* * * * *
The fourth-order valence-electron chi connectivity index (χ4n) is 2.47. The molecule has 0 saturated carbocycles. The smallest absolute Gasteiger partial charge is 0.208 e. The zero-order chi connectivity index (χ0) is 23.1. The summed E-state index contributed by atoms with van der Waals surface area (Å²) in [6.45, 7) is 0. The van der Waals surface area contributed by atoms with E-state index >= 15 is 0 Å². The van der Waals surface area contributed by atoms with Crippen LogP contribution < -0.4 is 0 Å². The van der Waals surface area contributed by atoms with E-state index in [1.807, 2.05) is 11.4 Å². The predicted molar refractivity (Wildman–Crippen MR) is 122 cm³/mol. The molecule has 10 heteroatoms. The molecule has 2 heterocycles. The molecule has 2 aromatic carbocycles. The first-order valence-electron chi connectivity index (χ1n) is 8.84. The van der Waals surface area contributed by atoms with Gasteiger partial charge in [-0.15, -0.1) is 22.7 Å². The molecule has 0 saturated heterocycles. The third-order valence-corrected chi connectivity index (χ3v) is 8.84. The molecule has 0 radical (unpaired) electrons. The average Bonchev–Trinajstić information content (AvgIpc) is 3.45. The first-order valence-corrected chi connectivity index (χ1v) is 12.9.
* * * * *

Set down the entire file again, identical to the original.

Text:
The fourth-order valence-electron chi connectivity index (χ4n) is 2.47. The molecule has 0 saturated carbocycles. The smallest absolute Gasteiger partial charge is 0.208 e. The zero-order chi connectivity index (χ0) is 23.1. The summed E-state index contributed by atoms with van der Waals surface area (Å²) in [6.45, 7) is 0. The van der Waals surface area contributed by atoms with E-state index >= 15 is 0 Å². The van der Waals surface area contributed by atoms with Crippen LogP contribution < -0.4 is 0 Å². The van der Waals surface area contributed by atoms with E-state index in [1.807, 2.05) is 11.4 Å². The predicted molar refractivity (Wildman–Crippen MR) is 122 cm³/mol. The molecule has 10 heteroatoms. The molecule has 2 heterocycles. The molecule has 2 aromatic carbocycles. The first-order valence-electron chi connectivity index (χ1n) is 8.84. The van der Waals surface area contributed by atoms with Gasteiger partial charge in [-0.15, -0.1) is 22.7 Å². The molecule has 0 saturated heterocycles. The third-order valence-corrected chi connectivity index (χ3v) is 8.84. The molecule has 0 radical (unpaired) electrons. The average Bonchev–Trinajstić information content (AvgIpc) is 3.45. The first-order valence-corrected chi connectivity index (χ1v) is 12.9.